Under Section 175.23(a)(2), the broker is only required to maintain “the broker-prepared purchase contract or binder, or if the purchase contract is not prepared by the broker, then the purchase price and the amount of deposit (if collected by broker).” Therefore, while it is commonplace in Upstate New York for brokers and agents to prepare the real estate contract, that is not the case in southern parts of New York State. In southern New York (notably most areas including and south of Orange and Dutchess counties), the real estate contract is prepared by attorneys. Therefore, in these instances, brokers are not required to maintain and are not entitled to receive a copy of the contract.
It is recommended that both real estate agents and attorneys discuss the issue of sharing a copy of the contract at the start of any engagement. Before an attorney shares a copy of the contract of sale with any party, including real estate agents, the attorney must obtain consent from the client to do so. Attorneys can choose to address this issue in their engagement letters and obtain advance consent from the seller or purchaser to provide a copy of the contract to limited parties such as real estate agents, brokers and title agents. Brokers and agents should also inform their client that they are not entitled to receive a copy of the contract unless the client provides his or her attorney with consent to do so.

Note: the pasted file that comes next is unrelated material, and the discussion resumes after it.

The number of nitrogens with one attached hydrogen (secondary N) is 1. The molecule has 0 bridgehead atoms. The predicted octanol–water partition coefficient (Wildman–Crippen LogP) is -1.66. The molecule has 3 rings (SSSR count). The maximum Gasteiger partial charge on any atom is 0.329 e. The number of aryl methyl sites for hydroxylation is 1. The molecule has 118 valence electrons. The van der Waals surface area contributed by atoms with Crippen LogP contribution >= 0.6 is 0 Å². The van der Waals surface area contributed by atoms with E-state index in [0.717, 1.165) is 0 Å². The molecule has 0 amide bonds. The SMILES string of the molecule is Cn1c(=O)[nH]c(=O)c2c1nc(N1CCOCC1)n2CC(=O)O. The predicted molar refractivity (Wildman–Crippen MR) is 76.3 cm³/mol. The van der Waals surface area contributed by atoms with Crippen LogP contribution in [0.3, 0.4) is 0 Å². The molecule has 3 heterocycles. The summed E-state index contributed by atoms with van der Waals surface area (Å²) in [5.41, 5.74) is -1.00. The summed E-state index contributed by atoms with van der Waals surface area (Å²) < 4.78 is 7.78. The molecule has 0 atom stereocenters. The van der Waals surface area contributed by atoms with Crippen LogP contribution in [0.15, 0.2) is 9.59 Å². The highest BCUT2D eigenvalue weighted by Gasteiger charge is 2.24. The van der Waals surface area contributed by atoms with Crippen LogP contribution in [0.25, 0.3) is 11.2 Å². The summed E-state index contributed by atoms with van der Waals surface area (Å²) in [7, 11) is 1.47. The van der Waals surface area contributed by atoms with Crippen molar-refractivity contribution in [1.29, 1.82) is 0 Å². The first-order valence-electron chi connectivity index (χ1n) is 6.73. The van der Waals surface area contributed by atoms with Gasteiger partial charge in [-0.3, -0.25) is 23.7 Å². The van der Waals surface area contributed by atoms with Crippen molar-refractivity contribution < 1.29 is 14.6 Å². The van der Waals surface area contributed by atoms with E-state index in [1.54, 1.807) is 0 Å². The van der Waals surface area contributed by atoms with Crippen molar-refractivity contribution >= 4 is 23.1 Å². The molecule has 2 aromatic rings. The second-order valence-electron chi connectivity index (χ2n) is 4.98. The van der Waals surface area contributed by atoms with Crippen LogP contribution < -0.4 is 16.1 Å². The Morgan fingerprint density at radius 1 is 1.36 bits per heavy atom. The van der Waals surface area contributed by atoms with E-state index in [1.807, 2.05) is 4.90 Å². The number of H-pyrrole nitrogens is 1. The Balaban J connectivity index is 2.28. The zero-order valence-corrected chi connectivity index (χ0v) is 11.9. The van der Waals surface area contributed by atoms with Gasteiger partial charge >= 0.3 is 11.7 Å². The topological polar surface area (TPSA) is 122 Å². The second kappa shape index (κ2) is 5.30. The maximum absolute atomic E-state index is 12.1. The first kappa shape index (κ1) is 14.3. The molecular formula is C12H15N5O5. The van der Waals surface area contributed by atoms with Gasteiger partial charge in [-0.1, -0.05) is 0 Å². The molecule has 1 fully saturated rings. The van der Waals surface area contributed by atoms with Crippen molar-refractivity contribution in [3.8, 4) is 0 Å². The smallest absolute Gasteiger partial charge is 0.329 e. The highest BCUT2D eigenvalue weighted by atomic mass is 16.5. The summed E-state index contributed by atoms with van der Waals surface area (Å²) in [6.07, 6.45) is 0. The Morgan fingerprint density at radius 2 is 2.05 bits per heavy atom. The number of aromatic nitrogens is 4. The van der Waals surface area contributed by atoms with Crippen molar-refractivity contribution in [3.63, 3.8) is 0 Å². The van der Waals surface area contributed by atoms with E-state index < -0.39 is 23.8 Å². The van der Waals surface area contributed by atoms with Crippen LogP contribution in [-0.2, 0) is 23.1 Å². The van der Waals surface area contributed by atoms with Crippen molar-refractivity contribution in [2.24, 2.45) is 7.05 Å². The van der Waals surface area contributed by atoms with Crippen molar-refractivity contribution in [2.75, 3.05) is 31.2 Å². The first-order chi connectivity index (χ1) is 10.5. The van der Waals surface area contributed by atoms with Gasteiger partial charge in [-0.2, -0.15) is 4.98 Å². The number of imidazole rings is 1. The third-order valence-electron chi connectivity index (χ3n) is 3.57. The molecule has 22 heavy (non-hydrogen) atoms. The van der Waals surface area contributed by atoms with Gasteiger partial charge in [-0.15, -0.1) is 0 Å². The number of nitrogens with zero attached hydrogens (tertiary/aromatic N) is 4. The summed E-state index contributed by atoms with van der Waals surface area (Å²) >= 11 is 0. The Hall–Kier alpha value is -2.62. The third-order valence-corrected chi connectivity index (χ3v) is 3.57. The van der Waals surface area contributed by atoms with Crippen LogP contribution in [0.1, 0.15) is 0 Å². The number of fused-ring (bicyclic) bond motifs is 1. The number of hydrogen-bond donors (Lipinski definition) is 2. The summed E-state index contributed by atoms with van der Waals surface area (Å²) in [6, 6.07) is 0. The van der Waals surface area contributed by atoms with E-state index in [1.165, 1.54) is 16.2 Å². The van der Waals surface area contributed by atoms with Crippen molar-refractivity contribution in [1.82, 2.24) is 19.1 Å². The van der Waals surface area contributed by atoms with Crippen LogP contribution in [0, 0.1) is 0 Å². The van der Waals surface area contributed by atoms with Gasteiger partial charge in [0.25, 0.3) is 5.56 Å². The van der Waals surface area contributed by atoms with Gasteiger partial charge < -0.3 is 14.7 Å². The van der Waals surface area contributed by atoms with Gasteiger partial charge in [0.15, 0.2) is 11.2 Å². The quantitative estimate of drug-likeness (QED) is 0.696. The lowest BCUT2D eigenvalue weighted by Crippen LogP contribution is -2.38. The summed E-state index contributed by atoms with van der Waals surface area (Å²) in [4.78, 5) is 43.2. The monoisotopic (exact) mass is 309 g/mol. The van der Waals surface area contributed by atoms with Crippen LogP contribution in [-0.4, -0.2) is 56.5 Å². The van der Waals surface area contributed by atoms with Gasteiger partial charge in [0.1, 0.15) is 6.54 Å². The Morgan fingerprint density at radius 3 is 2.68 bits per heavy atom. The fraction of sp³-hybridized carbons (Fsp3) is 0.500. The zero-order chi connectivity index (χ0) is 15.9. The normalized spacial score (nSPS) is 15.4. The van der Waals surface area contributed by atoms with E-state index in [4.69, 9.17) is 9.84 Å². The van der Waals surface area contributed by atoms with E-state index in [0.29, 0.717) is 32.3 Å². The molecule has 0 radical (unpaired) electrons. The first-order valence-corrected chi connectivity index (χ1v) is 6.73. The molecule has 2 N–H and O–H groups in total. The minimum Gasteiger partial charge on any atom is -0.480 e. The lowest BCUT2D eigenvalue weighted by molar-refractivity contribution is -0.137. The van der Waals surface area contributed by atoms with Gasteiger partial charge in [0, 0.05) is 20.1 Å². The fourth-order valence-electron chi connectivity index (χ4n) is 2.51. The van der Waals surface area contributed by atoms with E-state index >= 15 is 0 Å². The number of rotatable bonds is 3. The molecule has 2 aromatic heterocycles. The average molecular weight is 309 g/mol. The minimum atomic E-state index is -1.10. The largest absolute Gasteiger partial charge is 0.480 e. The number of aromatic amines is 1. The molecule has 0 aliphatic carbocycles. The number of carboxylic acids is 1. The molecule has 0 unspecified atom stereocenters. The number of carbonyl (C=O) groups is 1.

Are Attorneys Permitted to Provide Brokers And Agents a Copy of the Contract?
In 2019, the New York State Bar Association’s Committee on Professional Ethics issued an important ethics opinion [Ethics Opinion 1161, see https://bit.ly/2UgTg3d] clarifying an attorney’s obligation with respect to release of the copy of the contract of sale to real estate brokers and agents in connection with a transaction. The committee held that “[w]hen a lawyer rather than a broker prepares a real estate contract, the lawyer may not disclose the contract to the broker without the client’s informed consent….”